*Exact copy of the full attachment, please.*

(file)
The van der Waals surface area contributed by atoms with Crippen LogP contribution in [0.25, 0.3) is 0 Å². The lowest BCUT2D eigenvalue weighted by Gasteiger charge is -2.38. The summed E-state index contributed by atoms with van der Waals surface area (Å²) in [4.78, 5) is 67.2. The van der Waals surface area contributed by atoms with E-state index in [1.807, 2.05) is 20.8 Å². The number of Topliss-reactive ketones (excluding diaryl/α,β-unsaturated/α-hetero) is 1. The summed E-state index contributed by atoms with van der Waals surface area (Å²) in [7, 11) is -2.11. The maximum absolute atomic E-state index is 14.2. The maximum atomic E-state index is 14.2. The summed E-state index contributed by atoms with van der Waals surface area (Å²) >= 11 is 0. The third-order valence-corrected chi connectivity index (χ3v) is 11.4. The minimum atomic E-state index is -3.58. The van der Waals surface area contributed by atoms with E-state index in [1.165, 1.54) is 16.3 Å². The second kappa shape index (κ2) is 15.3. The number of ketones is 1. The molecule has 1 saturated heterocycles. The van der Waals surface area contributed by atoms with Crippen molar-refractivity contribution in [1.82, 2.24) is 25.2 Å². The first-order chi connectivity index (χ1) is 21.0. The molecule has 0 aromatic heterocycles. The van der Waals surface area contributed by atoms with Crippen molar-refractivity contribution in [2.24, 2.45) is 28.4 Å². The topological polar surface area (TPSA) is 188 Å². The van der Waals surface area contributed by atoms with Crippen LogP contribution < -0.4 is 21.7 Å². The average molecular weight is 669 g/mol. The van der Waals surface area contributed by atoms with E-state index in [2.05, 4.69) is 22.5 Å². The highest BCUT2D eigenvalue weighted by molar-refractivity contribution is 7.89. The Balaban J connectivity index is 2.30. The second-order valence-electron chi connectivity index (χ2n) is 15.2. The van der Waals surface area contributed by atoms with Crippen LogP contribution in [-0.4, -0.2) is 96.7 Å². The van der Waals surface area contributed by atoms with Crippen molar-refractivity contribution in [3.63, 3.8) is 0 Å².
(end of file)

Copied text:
The van der Waals surface area contributed by atoms with Crippen LogP contribution in [0.25, 0.3) is 0 Å². The lowest BCUT2D eigenvalue weighted by Gasteiger charge is -2.38. The summed E-state index contributed by atoms with van der Waals surface area (Å²) in [4.78, 5) is 67.2. The van der Waals surface area contributed by atoms with E-state index in [1.807, 2.05) is 20.8 Å². The number of Topliss-reactive ketones (excluding diaryl/α,β-unsaturated/α-hetero) is 1. The summed E-state index contributed by atoms with van der Waals surface area (Å²) in [7, 11) is -2.11. The maximum absolute atomic E-state index is 14.2. The maximum atomic E-state index is 14.2. The summed E-state index contributed by atoms with van der Waals surface area (Å²) >= 11 is 0. The third-order valence-corrected chi connectivity index (χ3v) is 11.4. The minimum atomic E-state index is -3.58. The van der Waals surface area contributed by atoms with E-state index in [1.165, 1.54) is 16.3 Å². The second kappa shape index (κ2) is 15.3. The number of ketones is 1. The molecule has 1 saturated heterocycles. The van der Waals surface area contributed by atoms with Crippen molar-refractivity contribution in [1.82, 2.24) is 25.2 Å². The first-order chi connectivity index (χ1) is 21.0. The molecule has 0 aromatic heterocycles. The van der Waals surface area contributed by atoms with Crippen molar-refractivity contribution in [2.24, 2.45) is 28.4 Å². The topological polar surface area (TPSA) is 188 Å². The van der Waals surface area contributed by atoms with Crippen LogP contribution < -0.4 is 21.7 Å². The average molecular weight is 669 g/mol. The van der Waals surface area contributed by atoms with E-state index in [2.05, 4.69) is 22.5 Å². The highest BCUT2D eigenvalue weighted by molar-refractivity contribution is 7.89. The Balaban J connectivity index is 2.30. The second-order valence-electron chi connectivity index (χ2n) is 15.2. The van der Waals surface area contributed by atoms with Crippen LogP contribution in [-0.4, -0.2) is 96.7 Å². The van der Waals surface area contributed by atoms with Crippen molar-refractivity contribution in [3.63, 3.8) is 0 Å².